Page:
• EGL – European Gemological Laboratory or EGL is a privately owned, for-profit, gemological lab.

EGL has numerous labs around the world. They provide diamond certificates that detail key information on the stone, such as the 4 C’s: carat weight, color grade, clarity grade and cut grade. We have found that their grading differs from that of GIA.

  • EGL-USA – EGL USA split from EGL and became independently owned in 1986.

It has labs in New York, Los Angeles, Vancouver and Toronto. We have found that their grading differs from that of GIA. The GIA is considered the leading diamond grading laboratory in the industry. 

  • Emerald Cut See Shape.

The emerald cut was designed for emerald stones, notoriously fragile and easily broken. This rectangular cut has become increasingly popular in recent years with many celebrities opting for large emerald cut diamond engagement rings. One the advantages of emerald cut diamonds is that they appear larger than many diamond shapes of the same carat weight thanks to the size of the diamond’s table. However they lack the brilliance of round diamonds and any inclusions in the stone are easily visible.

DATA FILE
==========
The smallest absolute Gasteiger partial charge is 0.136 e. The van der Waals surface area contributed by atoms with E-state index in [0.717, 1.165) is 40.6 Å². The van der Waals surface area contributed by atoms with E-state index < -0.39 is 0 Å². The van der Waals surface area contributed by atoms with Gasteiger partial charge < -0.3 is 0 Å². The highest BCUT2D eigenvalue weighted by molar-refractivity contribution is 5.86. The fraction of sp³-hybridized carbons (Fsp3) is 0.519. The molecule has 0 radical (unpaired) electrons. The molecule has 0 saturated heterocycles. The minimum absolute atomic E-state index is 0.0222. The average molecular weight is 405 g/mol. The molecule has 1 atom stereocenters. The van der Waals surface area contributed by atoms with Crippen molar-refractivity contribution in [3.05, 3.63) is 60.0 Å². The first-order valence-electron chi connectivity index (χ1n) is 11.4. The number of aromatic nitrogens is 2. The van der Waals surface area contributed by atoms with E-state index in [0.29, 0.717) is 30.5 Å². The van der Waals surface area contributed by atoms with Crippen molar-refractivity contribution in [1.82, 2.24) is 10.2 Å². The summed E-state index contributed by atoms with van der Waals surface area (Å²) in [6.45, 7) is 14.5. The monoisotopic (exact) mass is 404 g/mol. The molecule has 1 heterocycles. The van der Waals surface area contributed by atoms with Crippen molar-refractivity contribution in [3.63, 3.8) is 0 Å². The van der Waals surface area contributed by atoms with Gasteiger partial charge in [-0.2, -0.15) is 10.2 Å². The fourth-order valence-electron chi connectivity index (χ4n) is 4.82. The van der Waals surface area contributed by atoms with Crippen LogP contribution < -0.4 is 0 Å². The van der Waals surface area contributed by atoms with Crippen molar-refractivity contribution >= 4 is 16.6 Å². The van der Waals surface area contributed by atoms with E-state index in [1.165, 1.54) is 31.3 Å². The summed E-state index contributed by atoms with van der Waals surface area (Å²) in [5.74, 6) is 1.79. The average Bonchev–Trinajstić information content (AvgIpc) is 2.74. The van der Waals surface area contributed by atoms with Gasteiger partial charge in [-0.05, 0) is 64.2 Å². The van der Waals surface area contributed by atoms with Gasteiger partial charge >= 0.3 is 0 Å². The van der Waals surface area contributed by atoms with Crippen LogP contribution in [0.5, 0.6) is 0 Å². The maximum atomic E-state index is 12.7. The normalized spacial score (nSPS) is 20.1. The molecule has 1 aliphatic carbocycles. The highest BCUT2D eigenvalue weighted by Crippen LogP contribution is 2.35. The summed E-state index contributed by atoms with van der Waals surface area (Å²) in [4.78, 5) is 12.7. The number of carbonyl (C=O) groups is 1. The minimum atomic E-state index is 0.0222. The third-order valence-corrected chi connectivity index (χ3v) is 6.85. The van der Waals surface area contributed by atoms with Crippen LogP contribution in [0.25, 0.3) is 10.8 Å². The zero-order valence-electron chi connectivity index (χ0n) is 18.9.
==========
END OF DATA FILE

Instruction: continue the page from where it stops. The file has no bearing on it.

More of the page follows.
• Etch Channels – angled openings (inclusions) at the surface, which protrude into the diamond.
  • Extra Facet – sometimes, the cutter will add an extra facet.

Sometimes, the cutter will add an extra facet (so, there are 59 on a round brilliant, for example) often around the girdle, in order to remove an inclusion. While this is not optimal, an extra facet does not necessarily reduce the value of the diamond. The size, positioning and effect of the extra facet on the diamond’s symmetry will determine any variance in the value.

  • Eye-Clean – When a diamond has no inclusions visible to the naked eye.

Typically, when the diamond is of SI quality or better.